Sen-cha: 160-180 ℉ (1 minute)
Hoji-cha: 190 + ℉ (1 minute)

Can steeped tea leaves be used more than once?

It is safe to say that one can brew up to 3 cups from one batch and enjoy. Brewing a fourth cup results in a more astringent and bitter flavor.

Does green tea help with weight loss?

Some doctors say that green tea does help with weight loss. However, we cannot guarantee that it will help with losing weight because it has not been medically proven yet.

How do I store tea leaves properly?

Tea leaves are weak against oxygen, humidity, temperature and light and tend to absorb smells more easily than other foods. It is important to seal your tea and store it in a dark, cool area to avoid losing its flavor and to avoid any change in color.

When you purchase tea, put about 10 days' worth in a tea tin. Store the rest of the tea in an air-tight bag and place in the refrigerator. Once you take the bag out of the refrigerator, wait until it becomes room temperature.

Is there a way to “revive” stale green tea?

To "revive" stale green tea, roast it until it turns brown in an aluminum foil lined frying pan. Now your "stale" green tea is Hoji-cha!

How can I prepare Matcha?

Step 1. Measure out a rounded 1/2 teaspoonful of Matcha into a Matcha bowl.
Step 2. Pour 4 oz of hot water into the Matcha bowl.
Step 3. Using a bamboo whisk, whisk vigorously in a zig-zag pattern until a fine foam appears.

Note: Keep in mind not to press the whisk against the bottom of the Matcha bowl too roughly as the prongs will break.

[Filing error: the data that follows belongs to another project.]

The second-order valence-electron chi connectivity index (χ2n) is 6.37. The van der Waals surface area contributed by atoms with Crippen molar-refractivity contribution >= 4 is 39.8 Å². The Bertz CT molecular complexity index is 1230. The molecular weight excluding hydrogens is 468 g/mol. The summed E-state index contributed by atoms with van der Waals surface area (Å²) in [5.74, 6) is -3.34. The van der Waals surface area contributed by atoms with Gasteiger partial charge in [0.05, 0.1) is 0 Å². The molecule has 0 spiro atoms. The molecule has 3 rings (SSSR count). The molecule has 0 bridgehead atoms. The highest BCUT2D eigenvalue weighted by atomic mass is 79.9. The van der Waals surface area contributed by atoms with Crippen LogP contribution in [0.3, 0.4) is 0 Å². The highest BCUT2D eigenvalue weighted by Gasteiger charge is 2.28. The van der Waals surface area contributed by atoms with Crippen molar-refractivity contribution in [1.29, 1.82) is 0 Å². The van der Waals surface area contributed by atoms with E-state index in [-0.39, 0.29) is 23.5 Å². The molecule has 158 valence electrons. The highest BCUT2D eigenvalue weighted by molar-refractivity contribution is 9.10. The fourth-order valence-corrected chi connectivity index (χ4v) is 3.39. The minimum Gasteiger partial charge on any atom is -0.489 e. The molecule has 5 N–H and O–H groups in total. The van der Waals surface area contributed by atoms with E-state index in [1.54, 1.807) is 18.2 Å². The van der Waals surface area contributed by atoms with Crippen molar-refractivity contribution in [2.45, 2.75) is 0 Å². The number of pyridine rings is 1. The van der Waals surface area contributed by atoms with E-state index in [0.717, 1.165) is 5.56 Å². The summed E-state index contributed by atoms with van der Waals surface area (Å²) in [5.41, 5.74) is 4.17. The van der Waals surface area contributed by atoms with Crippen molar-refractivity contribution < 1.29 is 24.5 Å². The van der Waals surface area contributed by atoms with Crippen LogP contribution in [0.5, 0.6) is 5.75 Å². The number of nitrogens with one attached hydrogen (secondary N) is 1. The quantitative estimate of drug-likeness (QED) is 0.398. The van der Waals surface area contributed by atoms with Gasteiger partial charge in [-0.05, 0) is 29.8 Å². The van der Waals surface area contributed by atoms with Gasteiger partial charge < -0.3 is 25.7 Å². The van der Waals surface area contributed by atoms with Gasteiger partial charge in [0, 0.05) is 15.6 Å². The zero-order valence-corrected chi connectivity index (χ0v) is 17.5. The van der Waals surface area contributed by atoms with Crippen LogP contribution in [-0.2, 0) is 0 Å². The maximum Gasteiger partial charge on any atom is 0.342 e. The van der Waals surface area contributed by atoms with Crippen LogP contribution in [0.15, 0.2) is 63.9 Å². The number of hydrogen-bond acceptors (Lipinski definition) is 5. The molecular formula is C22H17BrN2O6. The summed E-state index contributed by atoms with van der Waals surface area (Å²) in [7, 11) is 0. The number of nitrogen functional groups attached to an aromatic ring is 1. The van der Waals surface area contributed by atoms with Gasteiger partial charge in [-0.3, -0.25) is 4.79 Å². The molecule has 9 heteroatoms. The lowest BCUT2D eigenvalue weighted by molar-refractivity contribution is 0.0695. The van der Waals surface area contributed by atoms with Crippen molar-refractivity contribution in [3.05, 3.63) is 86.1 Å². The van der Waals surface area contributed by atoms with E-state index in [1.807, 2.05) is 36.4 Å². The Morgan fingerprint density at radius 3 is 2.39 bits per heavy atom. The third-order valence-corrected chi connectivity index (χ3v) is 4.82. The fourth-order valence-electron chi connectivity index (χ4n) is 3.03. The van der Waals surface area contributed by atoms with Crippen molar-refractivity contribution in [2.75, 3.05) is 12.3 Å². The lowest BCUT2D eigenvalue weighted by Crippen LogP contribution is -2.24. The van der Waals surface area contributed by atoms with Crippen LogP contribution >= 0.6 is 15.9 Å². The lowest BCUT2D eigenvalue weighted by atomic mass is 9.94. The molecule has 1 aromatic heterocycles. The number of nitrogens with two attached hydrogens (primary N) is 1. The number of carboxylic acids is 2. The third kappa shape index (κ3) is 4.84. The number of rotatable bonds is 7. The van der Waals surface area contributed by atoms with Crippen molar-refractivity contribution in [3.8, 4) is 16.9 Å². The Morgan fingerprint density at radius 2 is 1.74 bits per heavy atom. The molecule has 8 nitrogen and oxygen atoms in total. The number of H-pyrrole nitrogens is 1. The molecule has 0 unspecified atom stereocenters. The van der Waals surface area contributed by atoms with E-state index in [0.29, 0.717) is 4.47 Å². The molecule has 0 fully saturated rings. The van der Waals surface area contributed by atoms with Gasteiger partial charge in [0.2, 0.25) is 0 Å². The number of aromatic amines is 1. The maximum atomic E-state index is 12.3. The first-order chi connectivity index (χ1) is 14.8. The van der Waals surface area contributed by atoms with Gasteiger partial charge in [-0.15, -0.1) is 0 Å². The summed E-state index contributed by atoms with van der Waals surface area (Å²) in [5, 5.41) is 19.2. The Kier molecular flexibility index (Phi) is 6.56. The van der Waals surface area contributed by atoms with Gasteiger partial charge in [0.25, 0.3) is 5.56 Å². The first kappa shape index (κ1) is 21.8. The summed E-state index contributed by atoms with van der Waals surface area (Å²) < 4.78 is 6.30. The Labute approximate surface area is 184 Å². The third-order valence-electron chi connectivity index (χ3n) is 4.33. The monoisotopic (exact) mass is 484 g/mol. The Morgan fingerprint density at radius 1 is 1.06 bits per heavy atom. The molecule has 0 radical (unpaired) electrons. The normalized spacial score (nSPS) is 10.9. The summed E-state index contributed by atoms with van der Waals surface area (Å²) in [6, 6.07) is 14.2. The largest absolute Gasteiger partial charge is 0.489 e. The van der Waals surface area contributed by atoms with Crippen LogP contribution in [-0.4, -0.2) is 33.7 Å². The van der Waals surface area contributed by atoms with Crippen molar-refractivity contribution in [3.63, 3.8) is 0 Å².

Is Matcha gluten free?

Matcha is made from green tea leaves that are ground to a fine powder. Nothing is added to the Matcha powder, so it does not contain gluten.

Is maltodextrin gluten free (Matcha EZ)?

The maltodextrin that we use for our Matcha EZ is sourced from corn and is gluten-free.

Is Matcha non-GMO?

The following Matcha powders are currently GMO free:

Matcha Everyday
Matcha Ceremonial
Matcha Culinary
Organic Matcha
Matcha EZ Sweetened

Should I be worried about radiation and pesticides?

The Japanese government has set strict regulation levels for pesticides to which the farmers must adhere.

The tea is checked regularly to make sure that levels of radiation and pesticides are safe and do not exceed regulated levels designated by the Japanese government. The FDA has their own safety regulations which our products must adhere to in order to be imported from Japan.

Can I consume expired Matcha?

Expired Matcha will not make you sick if you consume it. However, Matcha is a very sensitive item; and its aroma, color, and freshness will be lost over time. As a result, we do not recommend you to use Matcha after it has expired as the quality will decrease.

If you purchase our Matcha from SHUHARI’s website, you will get Matcha with the best expiration date from our warehouse.